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Former Boston, New York Police Chief In Talks For Scotland Yard Job

Former Los Angeles Police Chief William Bratton speaks a news conference in Los Angeles.
Branimir Kvartuc
Former Los Angeles Police Chief William Bratton speaks a news conference in Los Angeles.

William Bratton, who has been the police chief in New York, Boston and Los Angeles, told the AP today that he was in talks with the British government about a job. The AP reports:

Bratton said he received a phone call Friday from Prime Minister asking him whether he would consider becoming a consultant for British police. He said he thanked Cameron for the opportunity and will continue speaking with British officials to formalize an agreement.

"This is a prime minister who has a clear idea of what he wants to do," Bratton told the AP in a phone interview. "He sees this crisis as a way to bring change. The police force there can be a catalyst for that. I'm very optimistic."

Bratton, who has built a reputation for curbing gang activity and sharply reducing crime, hasn't been shy about wanting to head Scotland Yard, which was at first overwhelmed by the riots and has over the past few months been embroiled in corruption charges over the News Corp. hacking scandal.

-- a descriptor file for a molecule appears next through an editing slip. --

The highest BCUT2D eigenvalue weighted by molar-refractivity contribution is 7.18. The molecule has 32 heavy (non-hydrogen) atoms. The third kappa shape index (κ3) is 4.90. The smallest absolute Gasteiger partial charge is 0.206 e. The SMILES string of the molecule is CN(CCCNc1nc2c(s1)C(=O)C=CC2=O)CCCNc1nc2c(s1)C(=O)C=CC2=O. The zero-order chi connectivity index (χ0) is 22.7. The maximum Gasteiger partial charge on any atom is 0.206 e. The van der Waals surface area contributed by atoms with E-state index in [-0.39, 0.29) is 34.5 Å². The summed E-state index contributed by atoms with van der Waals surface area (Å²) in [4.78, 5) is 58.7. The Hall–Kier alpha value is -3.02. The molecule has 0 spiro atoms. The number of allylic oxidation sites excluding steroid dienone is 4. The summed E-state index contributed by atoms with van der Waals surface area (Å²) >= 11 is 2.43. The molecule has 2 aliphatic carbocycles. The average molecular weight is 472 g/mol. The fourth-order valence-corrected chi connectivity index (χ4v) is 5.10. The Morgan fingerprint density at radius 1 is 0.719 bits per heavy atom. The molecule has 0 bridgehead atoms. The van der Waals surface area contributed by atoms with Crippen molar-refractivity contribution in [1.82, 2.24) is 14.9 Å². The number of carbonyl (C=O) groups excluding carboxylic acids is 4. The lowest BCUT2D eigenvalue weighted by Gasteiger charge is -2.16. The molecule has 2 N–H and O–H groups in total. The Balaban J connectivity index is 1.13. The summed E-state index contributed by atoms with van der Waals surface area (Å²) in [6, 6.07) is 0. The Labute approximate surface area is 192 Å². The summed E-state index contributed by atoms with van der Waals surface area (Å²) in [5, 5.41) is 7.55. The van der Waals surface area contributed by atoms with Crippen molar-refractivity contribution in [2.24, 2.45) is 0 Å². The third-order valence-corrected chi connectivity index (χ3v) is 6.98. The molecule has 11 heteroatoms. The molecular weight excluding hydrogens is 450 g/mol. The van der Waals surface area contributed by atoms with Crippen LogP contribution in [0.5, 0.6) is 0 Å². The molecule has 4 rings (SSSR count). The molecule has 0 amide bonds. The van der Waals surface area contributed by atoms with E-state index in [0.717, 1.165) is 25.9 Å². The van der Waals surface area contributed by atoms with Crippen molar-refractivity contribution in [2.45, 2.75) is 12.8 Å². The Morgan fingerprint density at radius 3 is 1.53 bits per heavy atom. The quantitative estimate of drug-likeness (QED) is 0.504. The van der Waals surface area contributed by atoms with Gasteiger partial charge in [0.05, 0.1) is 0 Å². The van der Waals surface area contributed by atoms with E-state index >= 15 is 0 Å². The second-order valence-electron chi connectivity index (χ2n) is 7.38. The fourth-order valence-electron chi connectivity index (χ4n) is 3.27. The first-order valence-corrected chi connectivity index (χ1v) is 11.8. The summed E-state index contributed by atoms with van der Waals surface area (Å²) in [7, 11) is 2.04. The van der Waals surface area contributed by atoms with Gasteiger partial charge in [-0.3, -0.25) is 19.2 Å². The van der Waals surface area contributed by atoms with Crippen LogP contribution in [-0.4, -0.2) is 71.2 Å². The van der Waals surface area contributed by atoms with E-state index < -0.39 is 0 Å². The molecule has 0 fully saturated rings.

In an interview with The Daily Beast, Bratton said he wanted the job:

"From my perspective, I have been interested in looking at that position, if it was open to people outside of Great Britain," Bratton told me on Saturday as various British newspapers mentioned the former leader of the New York, Los Angeles, and Boston police departments as a possible replacement for Sir Paul Stephenson. "There are so many issues to be addressed at this particular time, and so they need to get a sense of stability in the leadership."

Bratton also faced criticism in 2007 for his handling of immigration protests. During skirmishes at MacArthur Park, his officers beat two television camera operators and shoved people walking away from officers. Police also shot rubber bullets at the crowd.

At the time, Bratton admitted his officers used too much force.

"Quite frankly, I was disturbed at what I saw," Police Chief William Bratton told KNX-AM at the time. "Some of the officers' action ... were inappropriate in terms of use of batons and possible use of nonlethal rounds fired."

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Eyder Peralta
Eyder Peralta is NPR's East Africa correspondent based in Nairobi, Kenya.